The Telegraph
Since 1st March, 1999
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Sealdah’s new station shelter for vagrants

Built to provide comfort to commuters, the new building at Sealdah railway station has, instead, turned into a haven for vagrants and urchins, who spend a comfortable night there.

Passengers, especially those on night trains, find the new building unsafe and have lodged several complaints with the authorities. “This has developed into a major problem. The ground floor of the new building has been taken over by these vagabonds and urchins,” admitted Dulal Chandra Mitra, divisional railway manager, Sealdah. “We have requested the Government Railway Police (GRP) several times in the past to clear the zone, but these people just cannot be evicted,” Mitra said.

GRP officials said it was not their sole responsibility to remove these encroachers.

The three-storeyed new complex, on 50,000 sq ft, cost Rs 11 crore to construct. It was built to replace the old double-storeyed South Section station building, which developed several cracks and has been deemed unsafe by the authorities.

Machines have been introduced to clean the complex, with the mechanical jets washing away all the litter. “It costs more than Rs 1.5 lakh a month to operate these machines, but the vagrants dirty the place almost immediately after it is washed clean,” divisional railway manager Mitra said.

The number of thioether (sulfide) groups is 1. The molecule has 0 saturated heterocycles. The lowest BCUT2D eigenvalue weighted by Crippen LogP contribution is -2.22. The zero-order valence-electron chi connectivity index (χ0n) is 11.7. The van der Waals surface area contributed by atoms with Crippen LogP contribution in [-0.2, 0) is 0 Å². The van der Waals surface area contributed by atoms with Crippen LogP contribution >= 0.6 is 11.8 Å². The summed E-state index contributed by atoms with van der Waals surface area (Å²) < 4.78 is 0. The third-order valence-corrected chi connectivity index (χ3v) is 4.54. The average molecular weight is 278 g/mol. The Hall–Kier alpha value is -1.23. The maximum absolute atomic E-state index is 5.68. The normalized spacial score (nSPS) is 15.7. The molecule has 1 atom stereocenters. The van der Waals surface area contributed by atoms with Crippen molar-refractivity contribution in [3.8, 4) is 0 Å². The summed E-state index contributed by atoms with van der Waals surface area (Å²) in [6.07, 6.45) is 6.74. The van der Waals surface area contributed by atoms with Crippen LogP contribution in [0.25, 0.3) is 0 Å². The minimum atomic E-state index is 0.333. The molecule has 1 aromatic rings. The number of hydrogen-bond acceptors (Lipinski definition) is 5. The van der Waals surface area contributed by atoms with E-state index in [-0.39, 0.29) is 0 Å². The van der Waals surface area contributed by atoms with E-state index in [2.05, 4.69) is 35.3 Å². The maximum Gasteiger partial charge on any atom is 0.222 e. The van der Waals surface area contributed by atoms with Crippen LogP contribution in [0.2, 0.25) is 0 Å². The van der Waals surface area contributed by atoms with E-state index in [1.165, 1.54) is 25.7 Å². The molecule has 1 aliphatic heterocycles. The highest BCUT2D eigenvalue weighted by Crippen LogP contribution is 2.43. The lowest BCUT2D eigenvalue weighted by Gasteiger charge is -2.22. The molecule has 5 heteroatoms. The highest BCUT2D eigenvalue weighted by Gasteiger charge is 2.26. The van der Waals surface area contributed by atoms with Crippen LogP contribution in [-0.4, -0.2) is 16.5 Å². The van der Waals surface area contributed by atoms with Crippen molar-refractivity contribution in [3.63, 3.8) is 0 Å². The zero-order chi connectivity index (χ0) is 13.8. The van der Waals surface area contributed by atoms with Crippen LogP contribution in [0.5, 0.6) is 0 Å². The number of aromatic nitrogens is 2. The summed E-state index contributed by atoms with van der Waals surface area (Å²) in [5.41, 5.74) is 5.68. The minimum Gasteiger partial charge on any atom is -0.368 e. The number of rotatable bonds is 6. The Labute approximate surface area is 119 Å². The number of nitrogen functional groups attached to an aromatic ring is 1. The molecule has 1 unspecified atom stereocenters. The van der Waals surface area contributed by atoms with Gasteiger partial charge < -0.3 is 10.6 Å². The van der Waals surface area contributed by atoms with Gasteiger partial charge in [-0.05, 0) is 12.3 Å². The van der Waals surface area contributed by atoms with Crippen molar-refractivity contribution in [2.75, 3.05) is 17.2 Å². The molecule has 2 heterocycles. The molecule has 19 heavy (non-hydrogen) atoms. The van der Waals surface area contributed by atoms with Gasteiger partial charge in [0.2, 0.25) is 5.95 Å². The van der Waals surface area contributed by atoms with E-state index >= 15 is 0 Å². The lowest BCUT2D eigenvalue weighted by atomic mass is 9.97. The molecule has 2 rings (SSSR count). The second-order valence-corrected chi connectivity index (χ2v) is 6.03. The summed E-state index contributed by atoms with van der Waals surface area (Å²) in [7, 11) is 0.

Officials say these encroachers also draw power illegally. “At night, we switch off the platform fans to check misuse of power, but these vagrants switch them on again to enjoy a good night’s sleep,” claimed Mitra.

He feared a spurt in crime in the station complex because of these encroachers. “Recently, we intercepted a woman carrying country-liquor bottles in her bag. Such incidents are repeating themselves a little too frequently,” Mitra added. Some new benches, erected on Platform No. 5, have been occupied by these vagrants “to raise a family on”.

GRP officials said there was no lack of effort on their part. “We undertake drives to throw out these vagabonds from the station time and again. They reappear after a few days,” said Gangeswar Singh, superintendent of Railway Police (Sealdah). “However, eviction is not our responsibility alone. The Railway Protection Force joins us in the drive,” he added.

Railway officials said another major area of concern was the recent increase in the number of drug addicts who throng the parking area of Sealdah station. The area, off the vomitory of the newly-built passenger subway to Bipin Behari Ganguly Street, is the hub of drug-related activity, the officials claimed.

Most of the addicts are from the suburbs. They take up jobs in the tea-stalls and food kiosks around the station, earn Rs 30 to 35 every day and spend a third of their income on drugs, the officials said.

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